The Sinner premieres on USA Wednesday and offers a very different glimpse at Jessica Biel than one might be accustomed to, says creator/showrunner Derek Simonds. Biel, also an executive producer on the show, plays Cora, a fairly normal woman who, one day, at the beach, jumps to her feet and stabs a man as her husband and son watch.
The man dies. Cora, and those who love her, have no idea where this act of startling violence comes from.
Biel, who starred as Mary in 7th Heaven a couple decades ago, before her film career took off, said she was drawn to the project because it was “emotionally moving” and had a woman at its epicenter.
Simonds says Biel is “fantastic in the role.”
“The public does not expect a Jessica Biel who’s so raw and emotional,” he added. “The role allows her to stretch and flex her acting muscles in a way she hasn’t before.”
As an executive producer in the Universal Cable Productions series, Biel was “very involved” in all aspects of the scripts, says Simonds. “She always had great notes.”
The eight-episode series comes from a German novel by Petra Hammesfahr. Bill Pullman plays the detective sorting out the crime.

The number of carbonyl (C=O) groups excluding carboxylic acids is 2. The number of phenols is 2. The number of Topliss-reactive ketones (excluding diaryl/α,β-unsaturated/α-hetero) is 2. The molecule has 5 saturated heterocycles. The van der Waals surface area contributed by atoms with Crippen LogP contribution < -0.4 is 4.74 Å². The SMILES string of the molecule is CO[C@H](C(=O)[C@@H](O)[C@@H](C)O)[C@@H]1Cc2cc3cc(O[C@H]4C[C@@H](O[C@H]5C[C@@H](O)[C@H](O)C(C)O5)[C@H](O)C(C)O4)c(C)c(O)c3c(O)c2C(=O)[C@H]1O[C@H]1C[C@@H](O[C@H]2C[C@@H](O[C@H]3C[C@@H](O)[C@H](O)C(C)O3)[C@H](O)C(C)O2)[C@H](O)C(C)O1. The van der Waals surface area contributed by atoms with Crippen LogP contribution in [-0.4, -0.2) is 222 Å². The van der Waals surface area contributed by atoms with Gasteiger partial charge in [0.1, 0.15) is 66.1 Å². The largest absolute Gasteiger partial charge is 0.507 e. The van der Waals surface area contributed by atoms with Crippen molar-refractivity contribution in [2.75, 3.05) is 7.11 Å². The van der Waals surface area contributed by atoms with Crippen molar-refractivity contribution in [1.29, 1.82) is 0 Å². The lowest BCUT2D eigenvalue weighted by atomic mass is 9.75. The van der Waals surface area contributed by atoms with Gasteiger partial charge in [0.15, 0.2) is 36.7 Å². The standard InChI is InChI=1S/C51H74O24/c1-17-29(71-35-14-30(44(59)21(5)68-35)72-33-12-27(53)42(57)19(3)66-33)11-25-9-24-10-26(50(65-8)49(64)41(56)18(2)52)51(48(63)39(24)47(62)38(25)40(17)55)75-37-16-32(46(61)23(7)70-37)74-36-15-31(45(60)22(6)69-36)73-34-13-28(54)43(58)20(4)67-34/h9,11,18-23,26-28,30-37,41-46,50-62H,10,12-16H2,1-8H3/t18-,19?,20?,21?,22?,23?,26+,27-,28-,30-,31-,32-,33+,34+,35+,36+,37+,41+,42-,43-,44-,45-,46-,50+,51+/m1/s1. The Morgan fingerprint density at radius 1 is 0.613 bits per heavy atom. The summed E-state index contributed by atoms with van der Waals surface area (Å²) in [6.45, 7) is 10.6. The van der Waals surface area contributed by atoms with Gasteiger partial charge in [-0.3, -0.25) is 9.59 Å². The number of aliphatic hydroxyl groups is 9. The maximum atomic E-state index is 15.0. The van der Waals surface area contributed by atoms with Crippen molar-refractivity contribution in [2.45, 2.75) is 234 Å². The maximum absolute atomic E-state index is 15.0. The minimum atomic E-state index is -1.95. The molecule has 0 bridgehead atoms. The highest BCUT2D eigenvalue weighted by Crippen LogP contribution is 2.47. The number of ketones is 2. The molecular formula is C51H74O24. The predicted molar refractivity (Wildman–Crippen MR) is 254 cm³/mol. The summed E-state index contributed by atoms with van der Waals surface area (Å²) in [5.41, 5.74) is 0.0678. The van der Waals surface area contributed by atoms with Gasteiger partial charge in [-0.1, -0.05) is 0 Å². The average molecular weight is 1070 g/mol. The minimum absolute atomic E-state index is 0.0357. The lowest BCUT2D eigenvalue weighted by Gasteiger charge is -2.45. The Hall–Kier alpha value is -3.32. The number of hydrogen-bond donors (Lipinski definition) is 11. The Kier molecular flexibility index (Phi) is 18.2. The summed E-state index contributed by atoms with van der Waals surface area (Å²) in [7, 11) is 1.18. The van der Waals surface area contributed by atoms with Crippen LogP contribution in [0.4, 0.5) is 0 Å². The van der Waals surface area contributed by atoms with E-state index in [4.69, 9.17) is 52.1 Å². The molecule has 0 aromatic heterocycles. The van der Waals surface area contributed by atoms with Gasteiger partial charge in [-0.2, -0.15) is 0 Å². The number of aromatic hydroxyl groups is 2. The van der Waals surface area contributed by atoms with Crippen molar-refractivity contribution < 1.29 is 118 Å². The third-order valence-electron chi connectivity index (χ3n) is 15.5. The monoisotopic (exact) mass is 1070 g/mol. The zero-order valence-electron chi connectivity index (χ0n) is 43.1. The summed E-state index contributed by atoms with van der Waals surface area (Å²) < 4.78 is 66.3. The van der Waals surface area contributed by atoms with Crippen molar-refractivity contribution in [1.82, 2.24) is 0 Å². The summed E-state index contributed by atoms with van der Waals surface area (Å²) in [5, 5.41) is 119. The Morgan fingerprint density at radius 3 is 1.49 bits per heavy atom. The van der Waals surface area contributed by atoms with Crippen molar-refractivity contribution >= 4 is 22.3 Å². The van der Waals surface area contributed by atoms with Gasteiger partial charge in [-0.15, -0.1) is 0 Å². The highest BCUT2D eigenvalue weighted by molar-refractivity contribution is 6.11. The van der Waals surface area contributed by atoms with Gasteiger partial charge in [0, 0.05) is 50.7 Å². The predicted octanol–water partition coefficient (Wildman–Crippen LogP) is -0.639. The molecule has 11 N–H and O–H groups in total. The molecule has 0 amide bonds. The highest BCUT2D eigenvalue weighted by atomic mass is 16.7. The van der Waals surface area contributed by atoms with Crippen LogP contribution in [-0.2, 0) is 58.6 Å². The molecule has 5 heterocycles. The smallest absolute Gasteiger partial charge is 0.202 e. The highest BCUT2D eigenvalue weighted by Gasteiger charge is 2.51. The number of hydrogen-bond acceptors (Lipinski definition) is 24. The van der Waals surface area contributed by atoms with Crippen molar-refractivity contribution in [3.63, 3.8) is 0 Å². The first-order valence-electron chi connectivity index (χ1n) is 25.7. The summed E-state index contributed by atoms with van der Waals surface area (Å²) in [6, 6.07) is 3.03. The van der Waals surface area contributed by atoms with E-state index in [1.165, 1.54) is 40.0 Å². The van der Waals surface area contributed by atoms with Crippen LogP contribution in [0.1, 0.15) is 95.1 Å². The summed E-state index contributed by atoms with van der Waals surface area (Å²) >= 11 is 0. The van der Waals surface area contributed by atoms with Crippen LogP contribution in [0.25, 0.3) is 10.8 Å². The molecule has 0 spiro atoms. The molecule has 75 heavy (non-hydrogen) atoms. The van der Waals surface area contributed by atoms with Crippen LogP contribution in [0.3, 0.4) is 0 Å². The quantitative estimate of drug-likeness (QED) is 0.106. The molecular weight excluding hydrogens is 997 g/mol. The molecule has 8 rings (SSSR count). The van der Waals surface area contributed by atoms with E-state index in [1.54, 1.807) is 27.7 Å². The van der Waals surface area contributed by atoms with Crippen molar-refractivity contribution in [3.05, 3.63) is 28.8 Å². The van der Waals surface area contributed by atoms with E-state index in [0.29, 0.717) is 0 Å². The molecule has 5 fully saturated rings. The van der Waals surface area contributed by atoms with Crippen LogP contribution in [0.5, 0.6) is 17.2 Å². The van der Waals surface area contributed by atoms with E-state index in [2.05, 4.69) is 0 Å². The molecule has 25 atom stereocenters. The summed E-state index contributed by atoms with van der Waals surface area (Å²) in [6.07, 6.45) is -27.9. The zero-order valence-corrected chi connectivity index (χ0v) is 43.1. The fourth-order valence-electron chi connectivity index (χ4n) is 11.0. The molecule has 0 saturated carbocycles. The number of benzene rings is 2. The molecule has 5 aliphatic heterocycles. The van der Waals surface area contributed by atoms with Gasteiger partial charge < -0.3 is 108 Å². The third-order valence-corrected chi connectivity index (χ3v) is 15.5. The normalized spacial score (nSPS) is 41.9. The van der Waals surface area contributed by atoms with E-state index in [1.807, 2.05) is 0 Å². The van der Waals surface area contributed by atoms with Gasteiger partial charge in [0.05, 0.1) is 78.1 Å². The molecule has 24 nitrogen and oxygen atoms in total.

Simonds concedes that it’s “daunting” to launch a show in today’s packed television landscape. “People have so many choices now,” he said. “The key is committing to what is unique about your story, what in the DNA of your story is singular.”
He says The Sinner is a detective tale but one that stands out in its exploration of the “darker, murkier aspects of the human character.”
Asked which shows influenced The Sinner, Simonds mentions Top of the Lake on SundanceTV for its “very unsettling tone. It went places that other shows don’t seem to go.”
He also cites the British series Happy Valley for the way a violent crime affects a small town—a Northern England one in that series. (The Sinner is set in upstate New York.)
The show’s “more familiar” influences, Simonds adds, are AMC’s The Killing and Showtime’s The Affair.A review in the New York Times, which refers to The Sinner as a “whydunit,” also compares The Sinner to The Affair, for its “reliance on fraught flashbacks and the feeling of being underwater, in a constant state of unease.”
Simonds admits his own TV consumption has lacked as he got The Sinner ready for screen. “I haven’t watched TV in six months,” he said, mentioning The Leftovers and the new Twin Peaks as series he’s eager to tackle.
He’s curious how the viewing public will take to Biel in a unique new role. “She disrupts the old persona,” said Simonds, “we might know as Jessica Biel.”
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